Now that the clocks have gone back it's not only going to get dark early but the weather is getting colder and wetter too, all of which means driving conditions will become potentially more hazardous.
Insurers have produced data that shows that accidents can increase by as much as 7% at this time of year, particularly with minor accidents that take placed during commuting hours and after dark.
Traffic volumes have returned to almost pre-pandemic levels and the roads are certainly as busy now as ever during peak commuter and holiday times so here are some tips to help keep you and other road users safe.
- Shine bright – at the risk of stating the obvious, use your vehicle's lights correctly. Avoid using high beam when there is oncoming traffic and remember that in mist, fog or heavy rain, dipped beam may actually be more effective. Don't rely on your Auto setting either, as for some vehicles this doesn't always work when light is fading or there is fog or light rain.
- Keep a clear view – keep your windows clean, inside and out. Damp weather, wet clothes, soaked pets and children can all lead to a greater risk of condensation. Icy weather can obscure the outside of your windows. Make sure that they are all clear before you set off and don't be tempted to leave your engine running while your car demists/de-ices – opportunistic thieves may take this as an invitation to strike.
- Fight fatigue – driving while tired is a leading factor in collisions and driving at night can lead to increased tiredness. If you feel tired, then either don't start your journey, or find a safe place to stop.
- Watch your speed – another obvious tip is to moderate your speed when the conditions are darker, wet or icy. Your reaction time will be slower, and hazards will be harder to spot.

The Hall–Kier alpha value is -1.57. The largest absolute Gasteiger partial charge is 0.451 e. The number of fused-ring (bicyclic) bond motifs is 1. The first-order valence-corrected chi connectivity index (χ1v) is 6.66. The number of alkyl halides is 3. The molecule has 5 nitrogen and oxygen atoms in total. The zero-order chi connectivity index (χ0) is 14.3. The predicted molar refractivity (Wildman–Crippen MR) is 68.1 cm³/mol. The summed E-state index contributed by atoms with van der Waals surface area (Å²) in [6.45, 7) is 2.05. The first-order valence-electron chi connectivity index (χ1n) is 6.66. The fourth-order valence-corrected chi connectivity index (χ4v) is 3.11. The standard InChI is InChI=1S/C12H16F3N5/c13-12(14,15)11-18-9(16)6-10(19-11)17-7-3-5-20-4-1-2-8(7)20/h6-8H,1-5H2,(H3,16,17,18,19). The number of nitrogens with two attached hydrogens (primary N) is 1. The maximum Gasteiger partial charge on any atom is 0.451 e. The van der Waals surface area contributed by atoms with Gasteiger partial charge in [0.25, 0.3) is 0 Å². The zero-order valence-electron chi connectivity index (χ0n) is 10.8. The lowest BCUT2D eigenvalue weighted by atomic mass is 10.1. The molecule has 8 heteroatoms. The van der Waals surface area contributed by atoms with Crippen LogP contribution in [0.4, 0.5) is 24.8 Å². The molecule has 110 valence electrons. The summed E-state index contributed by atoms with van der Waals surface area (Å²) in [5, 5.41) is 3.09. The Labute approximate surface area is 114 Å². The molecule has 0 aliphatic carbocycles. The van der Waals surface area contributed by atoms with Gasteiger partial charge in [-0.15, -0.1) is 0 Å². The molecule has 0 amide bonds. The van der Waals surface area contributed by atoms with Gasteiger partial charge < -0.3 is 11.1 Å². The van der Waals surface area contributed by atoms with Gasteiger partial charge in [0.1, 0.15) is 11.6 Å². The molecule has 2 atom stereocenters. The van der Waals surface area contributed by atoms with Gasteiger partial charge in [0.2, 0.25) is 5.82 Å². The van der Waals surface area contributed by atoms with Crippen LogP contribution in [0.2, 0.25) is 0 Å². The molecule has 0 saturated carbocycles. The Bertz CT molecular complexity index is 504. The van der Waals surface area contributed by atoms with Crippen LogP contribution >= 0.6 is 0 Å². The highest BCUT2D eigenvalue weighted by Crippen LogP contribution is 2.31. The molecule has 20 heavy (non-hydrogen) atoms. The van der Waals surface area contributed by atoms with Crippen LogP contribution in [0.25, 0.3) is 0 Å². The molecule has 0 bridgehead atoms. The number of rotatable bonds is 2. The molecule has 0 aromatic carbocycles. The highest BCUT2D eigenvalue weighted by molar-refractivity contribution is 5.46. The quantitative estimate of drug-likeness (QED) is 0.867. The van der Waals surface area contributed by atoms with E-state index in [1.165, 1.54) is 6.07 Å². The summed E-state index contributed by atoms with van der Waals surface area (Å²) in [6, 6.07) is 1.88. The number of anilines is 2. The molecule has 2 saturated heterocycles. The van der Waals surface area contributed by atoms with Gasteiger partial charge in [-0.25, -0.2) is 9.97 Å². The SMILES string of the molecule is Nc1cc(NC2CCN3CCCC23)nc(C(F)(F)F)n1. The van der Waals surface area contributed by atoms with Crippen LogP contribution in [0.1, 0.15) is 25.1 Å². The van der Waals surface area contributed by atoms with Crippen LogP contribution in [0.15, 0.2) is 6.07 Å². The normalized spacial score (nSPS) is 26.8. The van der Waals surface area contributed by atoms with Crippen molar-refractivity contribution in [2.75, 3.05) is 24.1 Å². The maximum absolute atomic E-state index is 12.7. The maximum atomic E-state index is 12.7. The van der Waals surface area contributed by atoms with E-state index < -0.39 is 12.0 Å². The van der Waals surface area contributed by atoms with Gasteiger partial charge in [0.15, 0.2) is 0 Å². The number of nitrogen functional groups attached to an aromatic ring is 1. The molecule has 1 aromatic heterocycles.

- Keep it safe – you can check some of your car's basic safety features yourself, such as windscreen wipers and washer fluid and that all lights are working as they should. Many garages offer a winter check-up service which will include tyre and brake condition.
- Staying warm – as the weather gets colder, carry a blanket, warm coat, suitable footwear, some water and non-perishable food in your car. It's also worth keeping a phone charger and a torch in the car.
- Courtesy to others – The Highway Code prioritises the most vulnerable such as pedestrians and cyclists. When road conditions are poor, this is even more important. All of these hints apply equally to other road users as they do to you so assume that not everyone has seen you and your vehicle.
It is something of a standing joke that we are used to cold, wet and generally bad weather in the UK, but as the winter draws close, it makes a lot of sense to spend a few minutes before you travel making sure that you are car are ready for the conditions.
We all love those early morning winter drives – they remain one of any enthusiast's true joys.
Stay safe and enjoy your winter motoring.